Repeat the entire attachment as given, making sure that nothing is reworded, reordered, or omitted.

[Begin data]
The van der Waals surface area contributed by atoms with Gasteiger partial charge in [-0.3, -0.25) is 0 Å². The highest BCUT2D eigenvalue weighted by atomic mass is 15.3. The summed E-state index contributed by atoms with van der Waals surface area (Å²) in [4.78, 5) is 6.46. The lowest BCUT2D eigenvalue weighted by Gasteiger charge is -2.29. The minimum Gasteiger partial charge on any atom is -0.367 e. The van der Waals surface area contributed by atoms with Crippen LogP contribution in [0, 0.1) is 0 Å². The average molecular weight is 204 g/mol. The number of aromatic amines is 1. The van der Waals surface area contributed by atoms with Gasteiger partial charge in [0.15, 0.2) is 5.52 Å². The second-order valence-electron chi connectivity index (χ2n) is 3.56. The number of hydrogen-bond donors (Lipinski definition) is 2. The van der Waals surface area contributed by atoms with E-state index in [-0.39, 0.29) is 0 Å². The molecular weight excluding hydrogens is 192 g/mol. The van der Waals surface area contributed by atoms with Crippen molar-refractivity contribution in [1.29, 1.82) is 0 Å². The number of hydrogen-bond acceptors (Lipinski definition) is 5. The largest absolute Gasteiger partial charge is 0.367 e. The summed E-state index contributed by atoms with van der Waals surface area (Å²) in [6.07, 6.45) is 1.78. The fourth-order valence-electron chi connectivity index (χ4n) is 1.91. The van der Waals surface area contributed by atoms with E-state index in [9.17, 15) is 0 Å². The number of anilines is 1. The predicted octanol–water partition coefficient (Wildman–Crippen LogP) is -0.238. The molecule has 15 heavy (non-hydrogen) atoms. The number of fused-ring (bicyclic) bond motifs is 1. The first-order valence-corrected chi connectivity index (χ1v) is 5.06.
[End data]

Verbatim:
The van der Waals surface area contributed by atoms with Gasteiger partial charge in [-0.3, -0.25) is 0 Å². The highest BCUT2D eigenvalue weighted by atomic mass is 15.3. The summed E-state index contributed by atoms with van der Waals surface area (Å²) in [4.78, 5) is 6.46. The lowest BCUT2D eigenvalue weighted by Gasteiger charge is -2.29. The minimum Gasteiger partial charge on any atom is -0.367 e. The van der Waals surface area contributed by atoms with Crippen LogP contribution in [0, 0.1) is 0 Å². The average molecular weight is 204 g/mol. The number of aromatic amines is 1. The van der Waals surface area contributed by atoms with Gasteiger partial charge in [0.15, 0.2) is 5.52 Å². The second-order valence-electron chi connectivity index (χ2n) is 3.56. The number of hydrogen-bond donors (Lipinski definition) is 2. The van der Waals surface area contributed by atoms with E-state index in [-0.39, 0.29) is 0 Å². The molecular weight excluding hydrogens is 192 g/mol. The van der Waals surface area contributed by atoms with Crippen molar-refractivity contribution in [1.29, 1.82) is 0 Å². The number of hydrogen-bond acceptors (Lipinski definition) is 5. The largest absolute Gasteiger partial charge is 0.367 e. The summed E-state index contributed by atoms with van der Waals surface area (Å²) in [6.07, 6.45) is 1.78. The fourth-order valence-electron chi connectivity index (χ4n) is 1.91. The van der Waals surface area contributed by atoms with E-state index in [9.17, 15) is 0 Å². The number of anilines is 1. The predicted octanol–water partition coefficient (Wildman–Crippen LogP) is -0.238. The molecule has 15 heavy (non-hydrogen) atoms. The number of fused-ring (bicyclic) bond motifs is 1. The first-order valence-corrected chi connectivity index (χ1v) is 5.06.